In any event, this is all a moot point regarding the original question of interpersonal utility comparisons. Even if we thought individuals had cardinal utilities, it wouldn’t follow that redistribution would raise total social utility.

Even if we retreat to the everyday usage of terms, it still doesn’t follow as a general rule that rich people get less happiness from a marginal dollar than a poor person. There are many people, especially in the financial sector, whose self-esteem is directly tied to their earnings. And as the photo indicates, Scrooge McDuck really seems to enjoy money. Taking gold coins from Scrooge and giving them to a poor monk would not necessarily increase happiness, even in the everyday psychological sense. [“Can We Compare People’s Utilities?,” Mises Canada, May 22, 2015]

See also David Henderson’s “Murphy on Interpersonal Utility Comparisons” (EconLog, May 22, 2015) and Henderson’s earlier posts on the subject, to which he links. Finally, see my comment on an earlier post by Henderson, in which he touches on the related issue of cost-benefit analysis.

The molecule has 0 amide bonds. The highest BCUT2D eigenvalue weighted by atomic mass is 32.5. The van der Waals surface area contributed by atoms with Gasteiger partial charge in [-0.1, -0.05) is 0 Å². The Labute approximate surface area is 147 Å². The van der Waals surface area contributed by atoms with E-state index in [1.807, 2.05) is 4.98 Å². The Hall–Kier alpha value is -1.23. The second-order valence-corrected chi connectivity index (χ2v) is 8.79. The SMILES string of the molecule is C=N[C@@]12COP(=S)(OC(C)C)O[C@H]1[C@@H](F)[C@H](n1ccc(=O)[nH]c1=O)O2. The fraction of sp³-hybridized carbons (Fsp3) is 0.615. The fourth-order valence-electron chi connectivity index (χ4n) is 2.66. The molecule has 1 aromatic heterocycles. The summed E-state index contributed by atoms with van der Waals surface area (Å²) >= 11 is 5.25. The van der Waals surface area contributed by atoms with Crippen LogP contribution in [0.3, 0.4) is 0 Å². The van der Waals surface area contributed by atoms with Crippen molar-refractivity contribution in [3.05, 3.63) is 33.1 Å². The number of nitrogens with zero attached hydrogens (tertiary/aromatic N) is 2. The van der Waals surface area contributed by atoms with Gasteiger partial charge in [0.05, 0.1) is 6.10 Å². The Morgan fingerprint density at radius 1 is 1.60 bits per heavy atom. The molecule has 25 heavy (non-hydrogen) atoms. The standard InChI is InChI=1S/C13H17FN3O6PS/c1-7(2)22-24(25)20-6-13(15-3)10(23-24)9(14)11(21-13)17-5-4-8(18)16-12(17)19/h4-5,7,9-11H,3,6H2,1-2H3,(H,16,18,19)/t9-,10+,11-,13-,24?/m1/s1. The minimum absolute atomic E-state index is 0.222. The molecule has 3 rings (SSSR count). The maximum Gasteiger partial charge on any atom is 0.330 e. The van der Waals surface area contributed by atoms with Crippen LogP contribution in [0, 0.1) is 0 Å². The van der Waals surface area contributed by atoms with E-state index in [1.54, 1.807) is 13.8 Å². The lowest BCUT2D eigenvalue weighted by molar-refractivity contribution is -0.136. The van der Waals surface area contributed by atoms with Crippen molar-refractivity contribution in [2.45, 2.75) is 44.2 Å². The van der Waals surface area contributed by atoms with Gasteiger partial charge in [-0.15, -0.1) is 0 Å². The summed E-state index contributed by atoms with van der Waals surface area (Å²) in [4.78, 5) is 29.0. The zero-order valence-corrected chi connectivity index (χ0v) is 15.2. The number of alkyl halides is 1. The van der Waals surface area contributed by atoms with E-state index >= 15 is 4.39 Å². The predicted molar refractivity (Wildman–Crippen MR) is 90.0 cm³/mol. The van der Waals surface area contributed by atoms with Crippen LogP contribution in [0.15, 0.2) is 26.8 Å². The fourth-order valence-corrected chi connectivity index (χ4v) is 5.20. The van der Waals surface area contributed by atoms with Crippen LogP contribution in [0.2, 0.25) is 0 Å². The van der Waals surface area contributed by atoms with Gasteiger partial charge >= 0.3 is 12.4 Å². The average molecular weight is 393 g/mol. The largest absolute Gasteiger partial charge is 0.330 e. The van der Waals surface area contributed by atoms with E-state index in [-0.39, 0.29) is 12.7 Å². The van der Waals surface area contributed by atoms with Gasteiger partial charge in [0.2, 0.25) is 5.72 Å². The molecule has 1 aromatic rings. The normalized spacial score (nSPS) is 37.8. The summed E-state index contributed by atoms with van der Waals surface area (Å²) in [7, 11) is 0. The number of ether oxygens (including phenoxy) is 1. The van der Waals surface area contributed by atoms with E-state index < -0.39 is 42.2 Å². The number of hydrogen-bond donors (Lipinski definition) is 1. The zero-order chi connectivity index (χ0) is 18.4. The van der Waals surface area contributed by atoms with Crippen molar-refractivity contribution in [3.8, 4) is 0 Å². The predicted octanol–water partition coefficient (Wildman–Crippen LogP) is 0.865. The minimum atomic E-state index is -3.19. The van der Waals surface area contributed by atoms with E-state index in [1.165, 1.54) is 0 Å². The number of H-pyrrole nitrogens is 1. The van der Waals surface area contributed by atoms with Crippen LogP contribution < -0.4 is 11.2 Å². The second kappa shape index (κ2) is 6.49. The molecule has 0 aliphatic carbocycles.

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Here’s a slice of what Robert Tracinski has to say about “reform conservatism”:

The key premise of this non-reforming “reform conservatism” is the idea that it’s impossible to really touch the welfare state. We might be able to alter its incentives and improve its clanking machinery, but only if we loudly assure everyone that we love it and want to keep it forever.

And there’s the problem. Not only is this defeatist at its core, abandoning the cause of small government at the outset, but it fails to address the most important problem facing the country.

“Reform conservatism” is an answer to the question: how can we promote the goal of freedom and small government—without posing any outright challenge to the welfare state? The answer: you can’t. All you can do is tinker around the edges of Leviathan. And ultimately, it won’t make much difference, because it will all be overwelmed in the coming disaster. [“Reform Conservatism Is an Answer to the Wrong Question,” The Federalist, May 22, 2015]